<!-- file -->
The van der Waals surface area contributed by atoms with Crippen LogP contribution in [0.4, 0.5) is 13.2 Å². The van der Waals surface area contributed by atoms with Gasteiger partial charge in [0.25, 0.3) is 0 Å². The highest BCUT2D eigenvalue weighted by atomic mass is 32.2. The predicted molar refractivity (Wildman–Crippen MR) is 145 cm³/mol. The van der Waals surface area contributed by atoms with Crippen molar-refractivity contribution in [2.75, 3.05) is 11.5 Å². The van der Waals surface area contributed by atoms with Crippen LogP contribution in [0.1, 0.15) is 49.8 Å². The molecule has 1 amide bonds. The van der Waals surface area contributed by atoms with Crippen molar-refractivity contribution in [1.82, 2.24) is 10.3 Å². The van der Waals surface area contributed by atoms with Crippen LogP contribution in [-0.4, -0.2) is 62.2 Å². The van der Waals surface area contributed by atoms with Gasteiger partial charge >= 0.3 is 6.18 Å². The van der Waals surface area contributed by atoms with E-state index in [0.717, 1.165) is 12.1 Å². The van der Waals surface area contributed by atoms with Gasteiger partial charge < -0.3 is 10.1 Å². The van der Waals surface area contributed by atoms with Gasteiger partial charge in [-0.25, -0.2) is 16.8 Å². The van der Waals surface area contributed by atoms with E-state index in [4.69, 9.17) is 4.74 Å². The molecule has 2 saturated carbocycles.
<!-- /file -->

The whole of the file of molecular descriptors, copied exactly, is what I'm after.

The van der Waals surface area contributed by atoms with Crippen LogP contribution in [0.4, 0.5) is 13.2 Å². The van der Waals surface area contributed by atoms with Gasteiger partial charge in [0.25, 0.3) is 0 Å². The highest BCUT2D eigenvalue weighted by atomic mass is 32.2. The predicted molar refractivity (Wildman–Crippen MR) is 145 cm³/mol. The van der Waals surface area contributed by atoms with Crippen molar-refractivity contribution in [2.75, 3.05) is 11.5 Å². The van der Waals surface area contributed by atoms with Crippen LogP contribution in [0.1, 0.15) is 49.8 Å². The molecule has 1 amide bonds. The van der Waals surface area contributed by atoms with Crippen molar-refractivity contribution in [1.82, 2.24) is 10.3 Å². The van der Waals surface area contributed by atoms with Crippen LogP contribution in [-0.4, -0.2) is 62.2 Å². The van der Waals surface area contributed by atoms with Gasteiger partial charge >= 0.3 is 6.18 Å². The van der Waals surface area contributed by atoms with E-state index in [0.717, 1.165) is 12.1 Å². The van der Waals surface area contributed by atoms with Gasteiger partial charge < -0.3 is 10.1 Å². The van der Waals surface area contributed by atoms with Gasteiger partial charge in [-0.25, -0.2) is 16.8 Å². The van der Waals surface area contributed by atoms with E-state index in [4.69, 9.17) is 4.74 Å². The molecule has 2 saturated carbocycles.